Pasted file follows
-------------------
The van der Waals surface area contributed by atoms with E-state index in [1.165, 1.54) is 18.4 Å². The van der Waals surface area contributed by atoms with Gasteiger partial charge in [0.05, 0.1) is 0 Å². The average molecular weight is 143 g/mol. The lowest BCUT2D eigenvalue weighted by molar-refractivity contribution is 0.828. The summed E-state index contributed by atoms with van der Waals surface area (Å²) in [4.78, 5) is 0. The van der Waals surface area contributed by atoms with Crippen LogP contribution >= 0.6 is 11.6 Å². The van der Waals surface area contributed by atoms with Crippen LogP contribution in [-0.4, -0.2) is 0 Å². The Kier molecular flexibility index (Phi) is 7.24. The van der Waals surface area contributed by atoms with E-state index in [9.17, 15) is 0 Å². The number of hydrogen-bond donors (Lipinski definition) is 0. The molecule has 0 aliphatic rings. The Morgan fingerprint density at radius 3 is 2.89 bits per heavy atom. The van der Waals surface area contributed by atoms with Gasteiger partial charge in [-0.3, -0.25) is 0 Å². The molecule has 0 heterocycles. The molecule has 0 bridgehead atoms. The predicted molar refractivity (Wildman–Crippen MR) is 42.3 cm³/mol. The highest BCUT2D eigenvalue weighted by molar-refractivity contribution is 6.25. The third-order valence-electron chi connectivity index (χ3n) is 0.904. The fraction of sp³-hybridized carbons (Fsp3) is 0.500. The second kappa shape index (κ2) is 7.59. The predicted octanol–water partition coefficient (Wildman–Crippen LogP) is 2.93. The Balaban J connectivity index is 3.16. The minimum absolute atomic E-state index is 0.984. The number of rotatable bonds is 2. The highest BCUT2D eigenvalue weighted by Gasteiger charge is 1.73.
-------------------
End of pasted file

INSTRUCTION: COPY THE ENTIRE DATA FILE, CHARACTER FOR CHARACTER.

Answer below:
The van der Waals surface area contributed by atoms with E-state index in [1.165, 1.54) is 18.4 Å². The van der Waals surface area contributed by atoms with Gasteiger partial charge in [0.05, 0.1) is 0 Å². The average molecular weight is 143 g/mol. The lowest BCUT2D eigenvalue weighted by molar-refractivity contribution is 0.828. The summed E-state index contributed by atoms with van der Waals surface area (Å²) in [4.78, 5) is 0. The van der Waals surface area contributed by atoms with Crippen LogP contribution >= 0.6 is 11.6 Å². The van der Waals surface area contributed by atoms with Crippen LogP contribution in [-0.4, -0.2) is 0 Å². The Kier molecular flexibility index (Phi) is 7.24. The van der Waals surface area contributed by atoms with E-state index in [9.17, 15) is 0 Å². The number of hydrogen-bond donors (Lipinski definition) is 0. The molecule has 0 aliphatic rings. The Morgan fingerprint density at radius 3 is 2.89 bits per heavy atom. The van der Waals surface area contributed by atoms with Gasteiger partial charge in [-0.3, -0.25) is 0 Å². The molecule has 0 heterocycles. The molecule has 0 bridgehead atoms. The predicted molar refractivity (Wildman–Crippen MR) is 42.3 cm³/mol. The highest BCUT2D eigenvalue weighted by molar-refractivity contribution is 6.25. The third-order valence-electron chi connectivity index (χ3n) is 0.904. The fraction of sp³-hybridized carbons (Fsp3) is 0.500. The second kappa shape index (κ2) is 7.59. The predicted octanol–water partition coefficient (Wildman–Crippen LogP) is 2.93. The Balaban J connectivity index is 3.16. The minimum absolute atomic E-state index is 0.984. The number of rotatable bonds is 2. The highest BCUT2D eigenvalue weighted by Gasteiger charge is 1.73.